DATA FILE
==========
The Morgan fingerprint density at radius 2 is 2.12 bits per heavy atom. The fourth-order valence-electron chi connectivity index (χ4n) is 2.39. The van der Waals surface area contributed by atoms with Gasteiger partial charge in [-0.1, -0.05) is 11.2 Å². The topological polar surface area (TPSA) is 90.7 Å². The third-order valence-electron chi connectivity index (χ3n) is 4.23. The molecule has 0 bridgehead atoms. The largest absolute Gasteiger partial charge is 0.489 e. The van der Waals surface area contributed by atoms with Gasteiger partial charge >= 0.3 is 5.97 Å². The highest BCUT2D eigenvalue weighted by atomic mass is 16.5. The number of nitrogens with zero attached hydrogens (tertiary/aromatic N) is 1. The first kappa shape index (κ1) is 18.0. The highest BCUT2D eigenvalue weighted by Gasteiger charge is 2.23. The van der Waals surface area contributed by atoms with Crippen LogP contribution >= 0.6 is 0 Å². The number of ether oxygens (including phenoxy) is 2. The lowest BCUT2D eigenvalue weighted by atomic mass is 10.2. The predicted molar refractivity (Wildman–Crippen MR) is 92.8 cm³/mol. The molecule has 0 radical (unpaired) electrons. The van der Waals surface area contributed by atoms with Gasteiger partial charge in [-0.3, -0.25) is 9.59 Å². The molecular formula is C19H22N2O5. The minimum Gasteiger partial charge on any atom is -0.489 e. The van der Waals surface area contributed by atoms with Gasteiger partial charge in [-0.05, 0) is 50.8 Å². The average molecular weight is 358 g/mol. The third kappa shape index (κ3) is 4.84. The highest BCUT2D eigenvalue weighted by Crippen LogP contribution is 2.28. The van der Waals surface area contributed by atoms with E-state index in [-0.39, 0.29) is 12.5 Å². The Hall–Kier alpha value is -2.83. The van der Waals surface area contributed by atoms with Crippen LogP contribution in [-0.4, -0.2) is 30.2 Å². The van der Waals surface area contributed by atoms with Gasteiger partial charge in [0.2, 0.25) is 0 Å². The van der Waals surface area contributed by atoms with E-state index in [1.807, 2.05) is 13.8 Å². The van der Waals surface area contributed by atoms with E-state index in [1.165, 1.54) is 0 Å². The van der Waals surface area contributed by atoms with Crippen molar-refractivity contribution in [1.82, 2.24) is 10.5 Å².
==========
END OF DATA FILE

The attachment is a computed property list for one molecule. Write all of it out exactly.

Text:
The Morgan fingerprint density at radius 2 is 2.12 bits per heavy atom. The fourth-order valence-electron chi connectivity index (χ4n) is 2.39. The van der Waals surface area contributed by atoms with Gasteiger partial charge in [-0.1, -0.05) is 11.2 Å². The topological polar surface area (TPSA) is 90.7 Å². The third-order valence-electron chi connectivity index (χ3n) is 4.23. The molecule has 0 bridgehead atoms. The largest absolute Gasteiger partial charge is 0.489 e. The van der Waals surface area contributed by atoms with Gasteiger partial charge >= 0.3 is 5.97 Å². The highest BCUT2D eigenvalue weighted by atomic mass is 16.5. The number of nitrogens with zero attached hydrogens (tertiary/aromatic N) is 1. The first kappa shape index (κ1) is 18.0. The highest BCUT2D eigenvalue weighted by Gasteiger charge is 2.23. The van der Waals surface area contributed by atoms with Crippen LogP contribution >= 0.6 is 0 Å². The number of ether oxygens (including phenoxy) is 2. The lowest BCUT2D eigenvalue weighted by atomic mass is 10.2. The predicted molar refractivity (Wildman–Crippen MR) is 92.8 cm³/mol. The molecule has 0 radical (unpaired) electrons. The van der Waals surface area contributed by atoms with Gasteiger partial charge in [-0.3, -0.25) is 9.59 Å². The molecular formula is C19H22N2O5. The minimum Gasteiger partial charge on any atom is -0.489 e. The van der Waals surface area contributed by atoms with Gasteiger partial charge in [-0.05, 0) is 50.8 Å². The average molecular weight is 358 g/mol. The third kappa shape index (κ3) is 4.84. The highest BCUT2D eigenvalue weighted by Crippen LogP contribution is 2.28. The van der Waals surface area contributed by atoms with E-state index in [-0.39, 0.29) is 12.5 Å². The Hall–Kier alpha value is -2.83. The van der Waals surface area contributed by atoms with Crippen LogP contribution in [-0.4, -0.2) is 30.2 Å². The van der Waals surface area contributed by atoms with Gasteiger partial charge in [0.2, 0.25) is 0 Å². The van der Waals surface area contributed by atoms with E-state index in [1.807, 2.05) is 13.8 Å². The van der Waals surface area contributed by atoms with E-state index in [1.165, 1.54) is 0 Å². The van der Waals surface area contributed by atoms with Crippen molar-refractivity contribution in [1.82, 2.24) is 10.5 Å².